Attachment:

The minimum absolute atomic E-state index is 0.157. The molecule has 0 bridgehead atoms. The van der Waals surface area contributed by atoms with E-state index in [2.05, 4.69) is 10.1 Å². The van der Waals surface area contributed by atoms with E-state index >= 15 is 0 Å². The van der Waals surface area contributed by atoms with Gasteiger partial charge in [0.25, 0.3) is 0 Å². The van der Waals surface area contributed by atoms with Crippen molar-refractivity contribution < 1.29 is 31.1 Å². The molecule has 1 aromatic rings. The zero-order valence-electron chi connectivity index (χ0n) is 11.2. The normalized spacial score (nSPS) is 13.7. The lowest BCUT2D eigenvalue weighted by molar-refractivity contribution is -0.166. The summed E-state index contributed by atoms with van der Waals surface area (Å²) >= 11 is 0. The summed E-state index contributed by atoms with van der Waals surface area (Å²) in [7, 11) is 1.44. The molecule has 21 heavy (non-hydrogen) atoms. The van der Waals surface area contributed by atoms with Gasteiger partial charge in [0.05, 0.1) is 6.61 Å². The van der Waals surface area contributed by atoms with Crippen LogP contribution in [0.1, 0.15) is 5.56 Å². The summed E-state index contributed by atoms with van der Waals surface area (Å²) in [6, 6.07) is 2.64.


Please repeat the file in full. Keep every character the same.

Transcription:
The minimum absolute atomic E-state index is 0.157. The molecule has 0 bridgehead atoms. The van der Waals surface area contributed by atoms with E-state index in [2.05, 4.69) is 10.1 Å². The van der Waals surface area contributed by atoms with E-state index >= 15 is 0 Å². The van der Waals surface area contributed by atoms with Gasteiger partial charge in [0.25, 0.3) is 0 Å². The van der Waals surface area contributed by atoms with Crippen molar-refractivity contribution < 1.29 is 31.1 Å². The molecule has 1 aromatic rings. The zero-order valence-electron chi connectivity index (χ0n) is 11.2. The normalized spacial score (nSPS) is 13.7. The lowest BCUT2D eigenvalue weighted by molar-refractivity contribution is -0.166. The summed E-state index contributed by atoms with van der Waals surface area (Å²) >= 11 is 0. The summed E-state index contributed by atoms with van der Waals surface area (Å²) in [7, 11) is 1.44. The molecule has 21 heavy (non-hydrogen) atoms. The van der Waals surface area contributed by atoms with Gasteiger partial charge in [0.05, 0.1) is 6.61 Å². The van der Waals surface area contributed by atoms with Crippen LogP contribution in [0.1, 0.15) is 5.56 Å². The summed E-state index contributed by atoms with van der Waals surface area (Å²) in [6, 6.07) is 2.64.